Life-Friendly Venus? – September 25, 2019

Today, we’re going to talk about a neighboring planet in our solar system: Venus. Venus and Earth are similar in size and mass, but that’s where the resemblance ends. Venus’ surface temperatures are an incredible 864 degrees Fahrenheit (462 degrees Celsius), hot enough to melt lead! Similar to Earth, Venus’ surface holds lava plains, craters, volcanoes and mountains, but, on Venus, they’re hidden under dense clouds of sulfuric acid. The planet’s atmosphere is mostly carbon dioxide and nitrogen, and is about 90 times as thick as Earth’s atmosphere. Life, as we know it, cannot currently survive on the surface of Venus. But what about billions of years ago?

Scientists have recently reported that a water-covered and life-friendly Venus possibly persisted for as long as 3 billion years. But those conditions ended abruptly between 700 – 750 million years ago, when a near-planet-wide release of carbon dioxide stored in surface rocks disrupted the planet’s atmosphere and triggered its transformation to the hothouse of today (Earthlings, take notice!).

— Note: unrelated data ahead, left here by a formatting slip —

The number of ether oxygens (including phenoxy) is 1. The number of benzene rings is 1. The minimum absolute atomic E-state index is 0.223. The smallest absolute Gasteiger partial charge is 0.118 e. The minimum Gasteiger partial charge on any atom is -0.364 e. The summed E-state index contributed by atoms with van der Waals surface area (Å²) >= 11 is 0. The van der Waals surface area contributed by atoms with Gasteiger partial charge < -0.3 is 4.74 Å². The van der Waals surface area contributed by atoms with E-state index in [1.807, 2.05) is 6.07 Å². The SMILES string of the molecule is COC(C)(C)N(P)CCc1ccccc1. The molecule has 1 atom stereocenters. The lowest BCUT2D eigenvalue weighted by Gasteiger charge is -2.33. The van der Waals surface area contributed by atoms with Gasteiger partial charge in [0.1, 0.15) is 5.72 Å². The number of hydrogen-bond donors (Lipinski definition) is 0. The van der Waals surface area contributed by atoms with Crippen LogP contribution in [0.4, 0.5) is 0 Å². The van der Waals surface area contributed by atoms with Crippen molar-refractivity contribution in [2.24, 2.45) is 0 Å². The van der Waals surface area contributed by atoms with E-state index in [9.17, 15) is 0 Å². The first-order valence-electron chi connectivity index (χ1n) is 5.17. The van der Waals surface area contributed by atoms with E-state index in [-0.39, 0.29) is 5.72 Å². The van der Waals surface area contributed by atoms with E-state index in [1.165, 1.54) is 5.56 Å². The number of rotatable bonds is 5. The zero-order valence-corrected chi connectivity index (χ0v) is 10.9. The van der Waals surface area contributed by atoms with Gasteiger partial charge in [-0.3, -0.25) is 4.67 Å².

Venus is currently bombarded with about twice as much solar radiation as Earth, and some experts have suggested that it lies too close to the sun to have ever hosted oceans at all. Nevertheless, new computer models show that billions of years ago, that radiation wouldn’t have prevented Venus from having water on its surface.

Using computer simulations, scientists created five scenarios that used different topographies for the planet’s surface; varying amounts of ocean coverage; different chemical compositions in the atmosphere; and different epochs in time. In all of their simulations, Venus maintained stable surface temperatures for about 3 billion years of between 68 F (20 C) and 122 F (50 C). Under those conditions, liquid water — and possibly life — could have been feasible!

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